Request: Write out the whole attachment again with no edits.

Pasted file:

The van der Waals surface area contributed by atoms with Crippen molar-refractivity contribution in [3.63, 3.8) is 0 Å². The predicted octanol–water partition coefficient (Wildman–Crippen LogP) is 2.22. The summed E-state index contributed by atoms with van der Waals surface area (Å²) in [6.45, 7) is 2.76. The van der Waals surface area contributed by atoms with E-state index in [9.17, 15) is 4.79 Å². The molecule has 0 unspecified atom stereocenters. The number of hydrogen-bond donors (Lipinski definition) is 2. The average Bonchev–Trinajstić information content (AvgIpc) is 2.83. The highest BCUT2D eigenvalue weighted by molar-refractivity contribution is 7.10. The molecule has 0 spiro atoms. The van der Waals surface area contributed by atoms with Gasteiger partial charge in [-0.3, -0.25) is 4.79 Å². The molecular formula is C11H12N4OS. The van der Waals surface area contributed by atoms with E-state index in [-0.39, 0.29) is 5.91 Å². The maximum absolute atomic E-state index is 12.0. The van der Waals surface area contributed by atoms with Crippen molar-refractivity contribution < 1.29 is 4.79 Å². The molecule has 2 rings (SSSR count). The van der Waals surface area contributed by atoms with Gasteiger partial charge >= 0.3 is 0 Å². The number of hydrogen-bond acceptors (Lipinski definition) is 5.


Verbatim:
The van der Waals surface area contributed by atoms with Crippen molar-refractivity contribution in [3.63, 3.8) is 0 Å². The predicted octanol–water partition coefficient (Wildman–Crippen LogP) is 2.22. The summed E-state index contributed by atoms with van der Waals surface area (Å²) in [6.45, 7) is 2.76. The van der Waals surface area contributed by atoms with E-state index in [9.17, 15) is 4.79 Å². The molecule has 0 unspecified atom stereocenters. The number of hydrogen-bond donors (Lipinski definition) is 2. The average Bonchev–Trinajstić information content (AvgIpc) is 2.83. The highest BCUT2D eigenvalue weighted by molar-refractivity contribution is 7.10. The molecule has 0 spiro atoms. The van der Waals surface area contributed by atoms with Gasteiger partial charge in [-0.3, -0.25) is 4.79 Å². The molecular formula is C11H12N4OS. The van der Waals surface area contributed by atoms with E-state index in [-0.39, 0.29) is 5.91 Å². The maximum absolute atomic E-state index is 12.0. The van der Waals surface area contributed by atoms with Crippen molar-refractivity contribution < 1.29 is 4.79 Å². The molecule has 2 rings (SSSR count). The van der Waals surface area contributed by atoms with Gasteiger partial charge >= 0.3 is 0 Å². The number of hydrogen-bond acceptors (Lipinski definition) is 5.